What comes to mind when visiting Nice? Let’s see…. La Promenade des Anglais,
But also that “coolitude” ( cool+ attitude) depicted by the nonchalance life style of rich and beautiful people.
The French Riviera of the 1920s and early ’30s was a haven for artists and writers from the far reaches of the world. Legendary personalities such as Scott and Zelda Fitzgerald, Picasso, Picabia, Cocteau, Josephine Baker and Piaf – just to name a few- chose Nice, between a desire for creation, the quest for happiness, and the looming darkness of World War II.
To this day, Nice is a major destination, partly because of its international airport. On this particular occasion, I only stayed for a couple of days. I walked around the three main attractions of the city,
Le Cours Saleya and its wonderful flower market
Nobody is indifferent to them. The seven resin statues on Massena square were created by Jaume Plensa, Spanish artist specialized in monumental art. These seven characters represent seven continents and the communication between the different communities of today’s society. The name of this creation is “Conversation à Nice”. The statues are illuminated every night, colours are changing smoothly to emulated a dialog between them. There are quiet impressive.
You will see a large fountain called the “Fontaine du Soleil”, the Sun Fountain. There are 5 bronze sculptures in the basin and in the centre stands an impressive marble Apollo. He is 7 meters (23 feet) tall and weighs in at 7 tons. He is definitely the king of the square and you would think this giant would be admired and respected… but not by the Niçois.
The spectators claimed that he looked like an advertisement for the most popular automobile at the time, the Renault 4CV, known as the “4 horsepower”. So the magnificent Greek deity was saddled with the nickname – “the 4 horsepower statue”.But there was a bigger problem – and it was located further down the nude sculpture. Some conservative inhabitants of the city thought that his “manhood” was too large, while some older ladies thought it was too small …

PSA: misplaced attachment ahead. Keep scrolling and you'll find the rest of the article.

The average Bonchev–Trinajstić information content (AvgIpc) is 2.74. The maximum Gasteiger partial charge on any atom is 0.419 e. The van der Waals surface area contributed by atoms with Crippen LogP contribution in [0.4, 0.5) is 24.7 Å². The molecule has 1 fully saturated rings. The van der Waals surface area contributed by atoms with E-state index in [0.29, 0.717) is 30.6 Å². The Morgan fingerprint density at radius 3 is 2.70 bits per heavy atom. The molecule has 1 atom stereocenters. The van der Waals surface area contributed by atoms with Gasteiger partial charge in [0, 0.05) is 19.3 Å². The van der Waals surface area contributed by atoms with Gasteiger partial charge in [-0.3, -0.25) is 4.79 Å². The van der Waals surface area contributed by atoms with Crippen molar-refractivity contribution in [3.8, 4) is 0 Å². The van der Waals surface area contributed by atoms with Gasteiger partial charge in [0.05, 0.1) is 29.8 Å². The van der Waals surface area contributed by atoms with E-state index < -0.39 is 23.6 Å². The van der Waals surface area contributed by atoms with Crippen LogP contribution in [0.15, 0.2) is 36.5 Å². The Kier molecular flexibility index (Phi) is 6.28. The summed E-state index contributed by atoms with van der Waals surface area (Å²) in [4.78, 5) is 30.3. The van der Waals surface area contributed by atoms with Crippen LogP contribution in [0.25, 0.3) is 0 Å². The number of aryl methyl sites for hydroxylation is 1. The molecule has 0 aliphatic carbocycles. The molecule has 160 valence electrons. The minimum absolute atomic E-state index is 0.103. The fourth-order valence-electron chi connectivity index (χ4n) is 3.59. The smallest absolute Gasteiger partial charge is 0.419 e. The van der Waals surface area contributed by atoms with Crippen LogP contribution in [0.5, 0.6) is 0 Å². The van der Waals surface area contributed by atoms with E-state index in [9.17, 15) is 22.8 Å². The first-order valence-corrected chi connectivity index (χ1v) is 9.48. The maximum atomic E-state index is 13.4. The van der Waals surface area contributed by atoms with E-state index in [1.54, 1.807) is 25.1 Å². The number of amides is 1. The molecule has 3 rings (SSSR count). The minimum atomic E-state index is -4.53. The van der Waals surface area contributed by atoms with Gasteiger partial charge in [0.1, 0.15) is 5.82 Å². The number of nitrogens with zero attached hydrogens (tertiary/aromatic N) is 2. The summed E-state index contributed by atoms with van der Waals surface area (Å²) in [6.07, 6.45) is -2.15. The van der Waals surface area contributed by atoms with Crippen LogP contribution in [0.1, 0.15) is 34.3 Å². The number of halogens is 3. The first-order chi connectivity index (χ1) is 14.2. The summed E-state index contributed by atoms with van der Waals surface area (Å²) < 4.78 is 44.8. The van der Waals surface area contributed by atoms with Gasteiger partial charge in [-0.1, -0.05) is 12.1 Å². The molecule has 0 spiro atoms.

There is something about the light in Nice that makes blues seem bluer. Monsieur Matisse would agree.
Henri Matisse first came to Nice in 1916, when his doctor sent him to recover from bronchitis. In his first decade in Nice, Matisse lived at the Hôtel Beau Rivage on the Promenade des Anglais, which also hosted the likes of F. Scott Fitzgerald, Nietzche and Chekov. In 1918, Matisse took a room at the Hôtel de la Mediterranée, which he kept for four years.
I mentioned twice F. Scott Fitzgerald, because somehow I associate him to the ambiance of the Riviera and Henri Matisse to the colours of it. Please visit the Fitzgerald link above and you’ll be mesmerized.
On my way back to Paris, I stopped over night in Valbonne to visit dear friends and we had a fantastic time.
Until next time, bye and be good 🙂